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Georgia 7, South Carolina 4

As the Diamond Dogs headed into the home stretch, I observed that the Red and Black needed to take two out of three games from South Carolina, which the Bulldogs did on Friday and Saturday . . . yet, as Sunday afternoon's contest against the Gamecocks approached, I found myself feeling more anxious than ever.  

During Georgia's six-game winning streak, the stakes had been raised considerably for the Classic City Canines.  The Red and Black arrived at Foley Field today as the third-place team in the S.E.C. East, half a game in front of fourth-place Vanderbilt (12-12) and three games behind division-leading Kentucky (15-8).  

At 12-11 in conference play, Georgia trailed South Carolina (13-10) by a single game, so the Diamond Dogs had a chance to move into a two-way tie for second place in the division with a series-sweeping win on Sunday afternoon.  That alone would have been enough to frazzle my nerves, but, from the outset, the Red and Black seemed determined to worry me even more.  

Nathan Moreau drew the starting assignment for the Bulldogs and he surrendered a single to the Gamecocks' first batter, allowing Andrew Crisp to reach first base and be advanced all the way to third by subsequent batters before Justin Smoak popped up to end the top of the first inning.  Georgia, by contrast, had nothing to show for the bottom of the opening stanza except a base hit by Gordon Beckham, who was left stranded at first.  

Unnamed fans present at Foley Field on Sunday afternoon claimed that Mary-Louise Parker was on hand for the game and that she seemed relaxed and ebullient after assuming her new duties.  Those same individuals, whose identities were never divulged, maintained that she signed autographs and even engaged fellow fans in a discussion of hot topics surrounding baseball.  Reportedly, Mary-Louise Parker opposes the use of the designated hitter, dislikes the sound of a ball being hit by an aluminum bat, and thinks Pete Rose belongs in the Hall of Fame but should not be allowed to work in baseball again, although the story was unable to be confirmed by independent sources or verifiable eyewitnesses.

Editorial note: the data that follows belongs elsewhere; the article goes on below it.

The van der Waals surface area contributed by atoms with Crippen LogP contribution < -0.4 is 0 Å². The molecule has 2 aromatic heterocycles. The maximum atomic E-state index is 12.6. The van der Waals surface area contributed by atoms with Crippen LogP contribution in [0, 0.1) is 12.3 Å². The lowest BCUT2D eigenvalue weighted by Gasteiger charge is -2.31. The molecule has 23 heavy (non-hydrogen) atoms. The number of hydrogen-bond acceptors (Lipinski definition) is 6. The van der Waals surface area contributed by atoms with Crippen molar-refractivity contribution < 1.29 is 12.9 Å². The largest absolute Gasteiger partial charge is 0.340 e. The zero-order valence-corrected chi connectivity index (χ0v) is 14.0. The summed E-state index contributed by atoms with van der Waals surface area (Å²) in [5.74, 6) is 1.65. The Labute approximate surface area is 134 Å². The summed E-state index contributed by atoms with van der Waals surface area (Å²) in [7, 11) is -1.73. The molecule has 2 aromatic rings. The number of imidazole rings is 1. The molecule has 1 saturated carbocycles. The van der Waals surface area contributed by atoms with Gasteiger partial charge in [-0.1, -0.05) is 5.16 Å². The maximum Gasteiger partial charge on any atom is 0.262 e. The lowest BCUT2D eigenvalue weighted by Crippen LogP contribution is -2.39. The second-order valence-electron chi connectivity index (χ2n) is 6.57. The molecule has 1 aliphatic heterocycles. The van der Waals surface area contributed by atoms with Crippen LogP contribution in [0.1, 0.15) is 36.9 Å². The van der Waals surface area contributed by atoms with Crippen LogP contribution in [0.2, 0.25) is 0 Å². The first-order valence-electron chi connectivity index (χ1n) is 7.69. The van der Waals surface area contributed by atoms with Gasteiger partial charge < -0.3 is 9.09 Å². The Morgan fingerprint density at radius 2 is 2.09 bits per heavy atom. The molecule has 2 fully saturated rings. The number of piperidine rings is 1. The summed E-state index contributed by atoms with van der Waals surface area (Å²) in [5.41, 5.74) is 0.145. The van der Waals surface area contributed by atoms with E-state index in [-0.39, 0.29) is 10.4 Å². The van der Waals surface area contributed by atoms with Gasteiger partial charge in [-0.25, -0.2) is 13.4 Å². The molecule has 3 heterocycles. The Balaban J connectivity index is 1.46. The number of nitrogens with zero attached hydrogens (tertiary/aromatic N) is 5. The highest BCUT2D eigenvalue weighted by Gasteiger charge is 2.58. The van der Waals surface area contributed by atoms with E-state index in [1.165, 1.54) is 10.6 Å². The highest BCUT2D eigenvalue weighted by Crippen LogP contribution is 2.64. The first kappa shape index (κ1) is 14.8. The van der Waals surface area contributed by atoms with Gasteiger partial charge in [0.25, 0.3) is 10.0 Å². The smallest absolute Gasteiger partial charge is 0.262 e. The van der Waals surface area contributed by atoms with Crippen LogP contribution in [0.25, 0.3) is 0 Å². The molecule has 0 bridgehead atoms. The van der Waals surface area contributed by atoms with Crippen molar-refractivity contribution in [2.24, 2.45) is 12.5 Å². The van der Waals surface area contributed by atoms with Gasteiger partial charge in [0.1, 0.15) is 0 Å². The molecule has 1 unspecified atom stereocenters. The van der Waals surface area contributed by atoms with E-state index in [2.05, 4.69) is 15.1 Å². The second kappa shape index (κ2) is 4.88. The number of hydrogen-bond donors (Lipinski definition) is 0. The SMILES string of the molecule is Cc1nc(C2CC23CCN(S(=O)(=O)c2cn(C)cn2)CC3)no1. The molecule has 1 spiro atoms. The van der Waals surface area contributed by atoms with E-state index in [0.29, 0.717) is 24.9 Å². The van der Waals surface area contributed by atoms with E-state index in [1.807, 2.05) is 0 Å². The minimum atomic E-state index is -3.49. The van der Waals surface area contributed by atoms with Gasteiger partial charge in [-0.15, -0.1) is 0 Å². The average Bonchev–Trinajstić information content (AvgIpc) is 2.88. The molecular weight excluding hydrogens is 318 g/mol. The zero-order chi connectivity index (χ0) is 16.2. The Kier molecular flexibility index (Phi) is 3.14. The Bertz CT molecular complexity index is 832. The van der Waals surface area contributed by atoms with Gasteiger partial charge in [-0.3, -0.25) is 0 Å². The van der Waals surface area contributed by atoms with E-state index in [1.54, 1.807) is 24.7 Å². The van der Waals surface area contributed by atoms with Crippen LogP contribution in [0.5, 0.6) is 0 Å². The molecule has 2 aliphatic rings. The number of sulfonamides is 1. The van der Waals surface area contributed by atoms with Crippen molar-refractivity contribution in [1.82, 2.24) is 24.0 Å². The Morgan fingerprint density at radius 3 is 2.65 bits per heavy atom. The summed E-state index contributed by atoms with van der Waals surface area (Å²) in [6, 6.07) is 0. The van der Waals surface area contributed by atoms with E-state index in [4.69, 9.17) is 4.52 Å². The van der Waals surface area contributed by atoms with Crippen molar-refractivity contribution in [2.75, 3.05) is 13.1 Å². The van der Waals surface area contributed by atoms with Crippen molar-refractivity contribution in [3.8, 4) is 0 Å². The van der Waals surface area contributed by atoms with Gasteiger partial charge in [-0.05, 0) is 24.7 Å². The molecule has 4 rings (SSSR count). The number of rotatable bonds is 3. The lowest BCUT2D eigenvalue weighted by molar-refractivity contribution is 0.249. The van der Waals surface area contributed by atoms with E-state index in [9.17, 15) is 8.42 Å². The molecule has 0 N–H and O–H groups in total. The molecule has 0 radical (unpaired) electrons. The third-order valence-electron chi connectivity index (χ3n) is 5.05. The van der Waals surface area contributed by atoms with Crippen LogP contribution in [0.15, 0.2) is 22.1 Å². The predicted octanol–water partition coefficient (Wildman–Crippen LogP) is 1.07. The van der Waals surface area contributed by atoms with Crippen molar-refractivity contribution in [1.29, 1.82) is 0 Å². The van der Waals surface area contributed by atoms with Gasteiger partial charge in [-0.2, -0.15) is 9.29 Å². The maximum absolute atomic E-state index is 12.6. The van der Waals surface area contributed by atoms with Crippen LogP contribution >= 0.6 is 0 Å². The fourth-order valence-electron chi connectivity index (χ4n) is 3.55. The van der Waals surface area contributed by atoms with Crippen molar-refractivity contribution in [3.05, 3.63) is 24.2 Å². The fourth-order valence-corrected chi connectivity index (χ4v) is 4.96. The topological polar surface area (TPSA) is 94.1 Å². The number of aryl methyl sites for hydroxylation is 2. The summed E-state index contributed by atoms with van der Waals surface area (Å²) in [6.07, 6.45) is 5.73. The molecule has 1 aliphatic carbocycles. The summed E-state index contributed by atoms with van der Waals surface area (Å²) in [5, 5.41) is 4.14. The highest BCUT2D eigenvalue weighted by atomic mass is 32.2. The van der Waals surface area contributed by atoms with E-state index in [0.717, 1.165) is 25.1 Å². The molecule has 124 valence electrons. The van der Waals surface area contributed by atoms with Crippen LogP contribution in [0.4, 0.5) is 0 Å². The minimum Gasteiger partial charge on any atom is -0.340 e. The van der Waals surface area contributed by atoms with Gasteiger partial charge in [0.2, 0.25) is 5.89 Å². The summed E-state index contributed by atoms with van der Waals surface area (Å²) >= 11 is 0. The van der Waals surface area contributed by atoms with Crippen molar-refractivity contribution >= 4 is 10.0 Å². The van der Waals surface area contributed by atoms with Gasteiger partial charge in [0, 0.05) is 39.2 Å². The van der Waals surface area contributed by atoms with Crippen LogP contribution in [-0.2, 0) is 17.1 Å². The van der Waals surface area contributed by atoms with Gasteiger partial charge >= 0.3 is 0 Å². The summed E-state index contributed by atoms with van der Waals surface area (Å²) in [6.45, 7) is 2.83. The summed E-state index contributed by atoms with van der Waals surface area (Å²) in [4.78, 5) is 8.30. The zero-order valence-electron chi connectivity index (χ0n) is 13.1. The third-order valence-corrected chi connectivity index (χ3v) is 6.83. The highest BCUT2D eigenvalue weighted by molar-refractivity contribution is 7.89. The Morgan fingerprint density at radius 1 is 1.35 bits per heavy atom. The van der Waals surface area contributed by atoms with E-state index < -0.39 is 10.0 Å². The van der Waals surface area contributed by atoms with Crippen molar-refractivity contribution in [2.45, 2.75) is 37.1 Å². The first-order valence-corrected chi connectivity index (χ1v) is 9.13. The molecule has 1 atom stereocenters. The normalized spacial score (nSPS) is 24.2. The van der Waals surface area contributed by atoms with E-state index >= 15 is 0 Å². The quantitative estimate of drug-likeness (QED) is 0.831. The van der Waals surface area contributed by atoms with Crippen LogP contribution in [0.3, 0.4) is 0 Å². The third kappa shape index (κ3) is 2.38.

Jon Willard struck out swinging to lead off the second inning, but the Palmetto State Poultry continued to be aggressive at the plate, as Trent Kline and Neil Giesler each scored hits off of Moreau.  The Georgia pitcher retired the next two batters in succession, but I was starting to become concerned, for the Diamond Dogs had allowed three hits in the first two innings yet had failed to leap out to an early lead as they so often have during their recent hot streak.  

The Red and Black did little in the bottom of the second frame, leaving Ryan Peisel at second base after his two-out double to left was followed up by a Kyle Keen flyout to center.  

The third inning, while symmetrical, was particularly uneventful, consisting in its entirety of two flyouts (by South Carolina's Crisp and Chris Brown), two groundouts (by South Carolina's Michael Campbell and Georgia's Matthew Dunn), and two strikeouts (by Georgia's Jonathan Wyatt and Joey Side).  

After the Fighting Fowl went quietly in the top of the fourth frame, the Bulldogs attempted to get something going offensively, commencing with a single to center by Beckham, who belted his second hit of the contest and the Red and Black's third.  Josh Morris doubled to left to advance the Georgia shortstop to third, then a Bobby Felmy triple brought Beckham and Morris around to score.  

Jason Jacobs followed that up with the first out of the inning, but the Bulldog catcher's flyout was sufficiently lengthy to credit him with a sacrifice as Felmy, too, crossed the plate.  Peisel popped up with the bases empty, but Keen was not discouraged, as he put a two-out base hit into left field for the fourth Georgia hit of the inning.  

South Carolina's Will Atwood proceeded to plunk Dunn to put two men aboard for Wyatt, who failed to capitalize on the chance thus afforded him.  Nevertheless, despite the fact that the Bulldog designated hitter grounded out to the first baseman, the Red and Black carried a 3-0 lead with them into the fifth frame.